New York Times Supreme Court reporter Linda Greenhouse recently wrote an op-ed in which she argues that recent anti-abortion laws are unconstitutional. According to her, they violate the Constitution’s First Amendment, which states, “Congress shall make no law respecting an establishment of religion, or prohibiting the free exercise thereof.”
This clause, she argues, is violated any time legislators appear to consider the opinions of a religious person, or cite their belief in G-d to explain their vote.
To judge the merits of her claim, let’s examine the Supreme Court’s interpretation of the First Amendment. In 1973, in Lemon v. Kurtzman, the Supreme Court established (pardon the pun) a three-prong test for determining whether a law “establishes” a religion. It does so, it stated, if it 1) lacks a secular purpose; 2) has the primary effect of advancing religion; or 3) results in excessive entanglement between the government and religion.
Let’s apply this test to a law restricting abortion. Does it lack a secular purpose? Of course not. There is nothing necessarily religious about protecting the lives of unborn children.
Does it have the primary effect of advancing religion? Hardly. Its primary effect is to prevent people from having abortions.
It’s true that many leaders of the pro-life movement are Christian, but other religions have also taught that life in the womb should be protected. For example, some of the oldest anti-abortion texts we have come from Jewish writers like Philo and Josephus, and Tacitus, a Roman consul and historian (56-120), describes Jewish opposition to abortion and infanticide in his day despite its prevalence in the surrounding Greco-Roman society.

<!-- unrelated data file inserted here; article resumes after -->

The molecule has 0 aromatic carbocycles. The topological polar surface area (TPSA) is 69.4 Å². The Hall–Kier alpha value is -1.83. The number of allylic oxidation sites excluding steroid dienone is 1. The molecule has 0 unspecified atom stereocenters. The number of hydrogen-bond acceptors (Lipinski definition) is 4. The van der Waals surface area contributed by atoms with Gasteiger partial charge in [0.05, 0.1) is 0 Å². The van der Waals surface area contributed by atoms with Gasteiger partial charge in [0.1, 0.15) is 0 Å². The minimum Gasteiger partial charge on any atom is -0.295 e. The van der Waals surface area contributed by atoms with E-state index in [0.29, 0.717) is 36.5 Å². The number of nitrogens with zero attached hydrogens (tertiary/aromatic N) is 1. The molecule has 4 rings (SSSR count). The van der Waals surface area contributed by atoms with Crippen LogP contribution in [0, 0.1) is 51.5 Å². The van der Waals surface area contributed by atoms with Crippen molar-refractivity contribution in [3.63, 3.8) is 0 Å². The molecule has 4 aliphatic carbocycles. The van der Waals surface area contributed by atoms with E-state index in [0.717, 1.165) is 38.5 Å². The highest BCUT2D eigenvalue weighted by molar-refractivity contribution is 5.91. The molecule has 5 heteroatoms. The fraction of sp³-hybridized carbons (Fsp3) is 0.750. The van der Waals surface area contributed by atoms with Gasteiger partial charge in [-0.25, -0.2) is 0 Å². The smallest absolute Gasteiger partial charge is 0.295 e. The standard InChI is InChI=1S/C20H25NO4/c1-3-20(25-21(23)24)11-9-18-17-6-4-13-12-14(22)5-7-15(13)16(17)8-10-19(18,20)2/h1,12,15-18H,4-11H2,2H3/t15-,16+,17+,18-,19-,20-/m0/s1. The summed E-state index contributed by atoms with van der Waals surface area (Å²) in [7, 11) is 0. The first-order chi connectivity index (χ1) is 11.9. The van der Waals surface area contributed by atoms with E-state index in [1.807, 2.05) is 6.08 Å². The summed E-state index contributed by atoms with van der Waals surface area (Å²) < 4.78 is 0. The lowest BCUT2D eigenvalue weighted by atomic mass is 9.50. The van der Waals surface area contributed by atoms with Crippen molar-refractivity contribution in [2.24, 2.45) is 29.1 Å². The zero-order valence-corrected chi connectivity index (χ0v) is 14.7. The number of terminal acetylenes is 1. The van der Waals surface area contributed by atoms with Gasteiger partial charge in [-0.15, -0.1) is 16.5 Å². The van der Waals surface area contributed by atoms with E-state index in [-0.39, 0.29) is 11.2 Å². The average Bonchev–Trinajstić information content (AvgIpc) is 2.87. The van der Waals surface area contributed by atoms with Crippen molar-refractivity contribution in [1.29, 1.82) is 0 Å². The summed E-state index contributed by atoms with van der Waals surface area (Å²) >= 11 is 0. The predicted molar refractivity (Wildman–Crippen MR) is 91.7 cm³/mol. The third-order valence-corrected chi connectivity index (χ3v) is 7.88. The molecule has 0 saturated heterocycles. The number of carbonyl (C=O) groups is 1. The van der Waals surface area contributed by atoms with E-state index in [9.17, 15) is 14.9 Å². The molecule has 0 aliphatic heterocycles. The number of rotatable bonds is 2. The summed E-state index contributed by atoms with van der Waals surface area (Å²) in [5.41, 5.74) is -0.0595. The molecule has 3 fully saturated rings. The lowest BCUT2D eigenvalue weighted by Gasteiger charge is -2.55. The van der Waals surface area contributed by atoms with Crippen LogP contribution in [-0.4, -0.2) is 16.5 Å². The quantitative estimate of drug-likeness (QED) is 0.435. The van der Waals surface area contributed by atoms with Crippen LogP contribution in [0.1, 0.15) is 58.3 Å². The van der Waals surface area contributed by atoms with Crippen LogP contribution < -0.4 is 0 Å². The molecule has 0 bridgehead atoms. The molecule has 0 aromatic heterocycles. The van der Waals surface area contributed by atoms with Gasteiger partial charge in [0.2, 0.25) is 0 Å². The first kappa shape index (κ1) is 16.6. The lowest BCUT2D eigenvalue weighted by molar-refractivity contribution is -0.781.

Do abortion laws create excessive entanglement between government and religion? Again, the answer is no. According to Supreme Court precedent, excessive entanglement exists only when the government becomes so involved in the operation of a religious entity that it appears to be regularly monitoring it.
Now suppose that when signing an anti-abortion bill into law, a state governor announces (as some more or less have), “I am so honored to sign this bill, which promotes a society in which every human life is valuable and treated by the law as a gift from G-d”? What then? Abortion advocates would argue that this statement demonstrates a religious purpose.
But, again, religious motivations are acceptable so long as a secular purpose – e.g., saving lives – exists as well. The primary effect of these laws is preventing abortions, not promoting religion.
Yes, religious leaders in this country attempt to lobby legislators to vote for abortion restrictions, but these leaders do not decide what the law is; legislators do. This state of affairs differs sharply from that of Islamic countries where Muslim leaders do have the power to reject laws that do not comply with Shari’a law.
Here in the U.S., religious voices can only persuade. A view triumphs when a majority votes it into law, regardless of the motive behind it. A law does not violate the Establishment Clause simply because it advances morality supported by religious arguments. Instead, it reflects the success of American representative government, in which political debate is encouraged, and all viewpoints – including religious ones – are welcome at the debate table.